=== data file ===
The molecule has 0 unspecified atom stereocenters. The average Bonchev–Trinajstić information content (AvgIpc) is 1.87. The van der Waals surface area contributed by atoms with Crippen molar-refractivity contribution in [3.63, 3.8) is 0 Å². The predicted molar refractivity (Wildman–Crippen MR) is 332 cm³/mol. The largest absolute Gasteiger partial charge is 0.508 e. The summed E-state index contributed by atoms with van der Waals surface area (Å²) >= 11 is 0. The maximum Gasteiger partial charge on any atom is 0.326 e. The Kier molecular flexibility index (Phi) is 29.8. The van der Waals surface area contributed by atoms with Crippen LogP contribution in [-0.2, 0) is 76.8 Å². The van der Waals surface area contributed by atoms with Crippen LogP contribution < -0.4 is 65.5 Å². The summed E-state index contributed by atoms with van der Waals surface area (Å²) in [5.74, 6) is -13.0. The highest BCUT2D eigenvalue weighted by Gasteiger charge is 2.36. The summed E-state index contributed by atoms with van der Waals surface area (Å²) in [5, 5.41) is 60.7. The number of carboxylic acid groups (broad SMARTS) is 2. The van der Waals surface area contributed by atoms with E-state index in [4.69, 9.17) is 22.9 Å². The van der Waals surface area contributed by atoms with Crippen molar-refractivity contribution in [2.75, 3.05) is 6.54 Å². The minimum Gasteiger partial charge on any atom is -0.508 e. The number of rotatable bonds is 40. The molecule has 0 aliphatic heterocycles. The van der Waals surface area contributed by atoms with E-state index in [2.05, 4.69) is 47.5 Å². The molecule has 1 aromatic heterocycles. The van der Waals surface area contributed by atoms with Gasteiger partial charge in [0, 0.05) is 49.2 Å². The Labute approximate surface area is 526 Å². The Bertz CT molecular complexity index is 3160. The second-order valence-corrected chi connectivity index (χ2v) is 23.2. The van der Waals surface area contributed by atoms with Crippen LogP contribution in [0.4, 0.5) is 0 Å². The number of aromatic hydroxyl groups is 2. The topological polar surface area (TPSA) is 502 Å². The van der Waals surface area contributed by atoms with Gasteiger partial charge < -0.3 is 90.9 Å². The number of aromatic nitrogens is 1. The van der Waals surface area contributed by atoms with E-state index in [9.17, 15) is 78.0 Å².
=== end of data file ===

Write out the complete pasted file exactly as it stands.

The molecule has 0 unspecified atom stereocenters. The average Bonchev–Trinajstić information content (AvgIpc) is 1.87. The van der Waals surface area contributed by atoms with Crippen molar-refractivity contribution in [3.63, 3.8) is 0 Å². The predicted molar refractivity (Wildman–Crippen MR) is 332 cm³/mol. The largest absolute Gasteiger partial charge is 0.508 e. The summed E-state index contributed by atoms with van der Waals surface area (Å²) >= 11 is 0. The maximum Gasteiger partial charge on any atom is 0.326 e. The Kier molecular flexibility index (Phi) is 29.8. The van der Waals surface area contributed by atoms with Crippen LogP contribution in [-0.2, 0) is 76.8 Å². The van der Waals surface area contributed by atoms with Crippen LogP contribution < -0.4 is 65.5 Å². The summed E-state index contributed by atoms with van der Waals surface area (Å²) in [5.74, 6) is -13.0. The highest BCUT2D eigenvalue weighted by Gasteiger charge is 2.36. The summed E-state index contributed by atoms with van der Waals surface area (Å²) in [5, 5.41) is 60.7. The number of carboxylic acid groups (broad SMARTS) is 2. The van der Waals surface area contributed by atoms with E-state index in [4.69, 9.17) is 22.9 Å². The van der Waals surface area contributed by atoms with Crippen molar-refractivity contribution in [2.75, 3.05) is 6.54 Å². The minimum Gasteiger partial charge on any atom is -0.508 e. The number of rotatable bonds is 40. The molecule has 0 aliphatic heterocycles. The van der Waals surface area contributed by atoms with E-state index in [2.05, 4.69) is 47.5 Å². The molecule has 1 aromatic heterocycles. The van der Waals surface area contributed by atoms with Gasteiger partial charge in [0, 0.05) is 49.2 Å². The Labute approximate surface area is 526 Å². The Bertz CT molecular complexity index is 3160. The second-order valence-corrected chi connectivity index (χ2v) is 23.2. The van der Waals surface area contributed by atoms with Crippen LogP contribution in [0.4, 0.5) is 0 Å². The number of aromatic hydroxyl groups is 2. The topological polar surface area (TPSA) is 502 Å². The van der Waals surface area contributed by atoms with Gasteiger partial charge < -0.3 is 90.9 Å². The number of aromatic nitrogens is 1. The van der Waals surface area contributed by atoms with E-state index in [9.17, 15) is 78.0 Å².